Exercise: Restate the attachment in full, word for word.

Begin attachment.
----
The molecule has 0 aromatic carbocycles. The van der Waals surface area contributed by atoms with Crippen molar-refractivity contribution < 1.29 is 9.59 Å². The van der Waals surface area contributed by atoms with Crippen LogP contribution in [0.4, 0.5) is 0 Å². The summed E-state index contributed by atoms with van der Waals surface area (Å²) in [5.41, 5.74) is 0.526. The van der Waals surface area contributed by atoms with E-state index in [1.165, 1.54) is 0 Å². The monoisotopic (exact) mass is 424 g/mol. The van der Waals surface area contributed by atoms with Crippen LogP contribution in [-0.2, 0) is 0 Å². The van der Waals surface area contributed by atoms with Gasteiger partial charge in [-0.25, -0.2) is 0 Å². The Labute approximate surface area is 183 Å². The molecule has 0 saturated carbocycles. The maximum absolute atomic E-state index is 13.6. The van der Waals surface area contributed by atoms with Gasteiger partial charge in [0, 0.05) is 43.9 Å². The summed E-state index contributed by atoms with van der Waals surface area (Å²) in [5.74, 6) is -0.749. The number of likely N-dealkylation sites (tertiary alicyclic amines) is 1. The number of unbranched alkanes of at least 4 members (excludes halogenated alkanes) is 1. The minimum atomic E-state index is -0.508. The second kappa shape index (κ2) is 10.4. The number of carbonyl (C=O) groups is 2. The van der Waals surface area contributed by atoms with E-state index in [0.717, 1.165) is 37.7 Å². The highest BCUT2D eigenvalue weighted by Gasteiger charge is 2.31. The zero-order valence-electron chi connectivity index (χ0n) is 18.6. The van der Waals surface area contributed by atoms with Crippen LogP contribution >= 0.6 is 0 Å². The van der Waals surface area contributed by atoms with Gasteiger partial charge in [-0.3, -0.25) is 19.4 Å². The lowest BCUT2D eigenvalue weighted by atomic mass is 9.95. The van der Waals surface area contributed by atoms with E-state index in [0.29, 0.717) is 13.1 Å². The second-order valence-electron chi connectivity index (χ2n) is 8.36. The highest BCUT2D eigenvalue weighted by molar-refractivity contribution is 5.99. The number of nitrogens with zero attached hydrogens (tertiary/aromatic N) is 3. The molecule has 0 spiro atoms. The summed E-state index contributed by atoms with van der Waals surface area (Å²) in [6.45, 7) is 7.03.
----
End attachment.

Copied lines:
The molecule has 0 aromatic carbocycles. The van der Waals surface area contributed by atoms with Crippen molar-refractivity contribution < 1.29 is 9.59 Å². The van der Waals surface area contributed by atoms with Crippen LogP contribution in [0.4, 0.5) is 0 Å². The summed E-state index contributed by atoms with van der Waals surface area (Å²) in [5.41, 5.74) is 0.526. The van der Waals surface area contributed by atoms with E-state index in [1.165, 1.54) is 0 Å². The monoisotopic (exact) mass is 424 g/mol. The van der Waals surface area contributed by atoms with Crippen LogP contribution in [-0.2, 0) is 0 Å². The van der Waals surface area contributed by atoms with Gasteiger partial charge in [-0.25, -0.2) is 0 Å². The Labute approximate surface area is 183 Å². The molecule has 0 saturated carbocycles. The maximum absolute atomic E-state index is 13.6. The van der Waals surface area contributed by atoms with Gasteiger partial charge in [0, 0.05) is 43.9 Å². The summed E-state index contributed by atoms with van der Waals surface area (Å²) in [5.74, 6) is -0.749. The number of likely N-dealkylation sites (tertiary alicyclic amines) is 1. The number of unbranched alkanes of at least 4 members (excludes halogenated alkanes) is 1. The minimum atomic E-state index is -0.508. The second kappa shape index (κ2) is 10.4. The number of carbonyl (C=O) groups is 2. The van der Waals surface area contributed by atoms with E-state index in [0.717, 1.165) is 37.7 Å². The highest BCUT2D eigenvalue weighted by Gasteiger charge is 2.31. The zero-order valence-electron chi connectivity index (χ0n) is 18.6. The van der Waals surface area contributed by atoms with Crippen LogP contribution >= 0.6 is 0 Å². The van der Waals surface area contributed by atoms with Gasteiger partial charge in [-0.3, -0.25) is 19.4 Å². The lowest BCUT2D eigenvalue weighted by atomic mass is 9.95. The van der Waals surface area contributed by atoms with E-state index in [0.29, 0.717) is 13.1 Å². The second-order valence-electron chi connectivity index (χ2n) is 8.36. The highest BCUT2D eigenvalue weighted by molar-refractivity contribution is 5.99. The number of nitrogens with zero attached hydrogens (tertiary/aromatic N) is 3. The molecule has 0 spiro atoms. The summed E-state index contributed by atoms with van der Waals surface area (Å²) in [6.45, 7) is 7.03.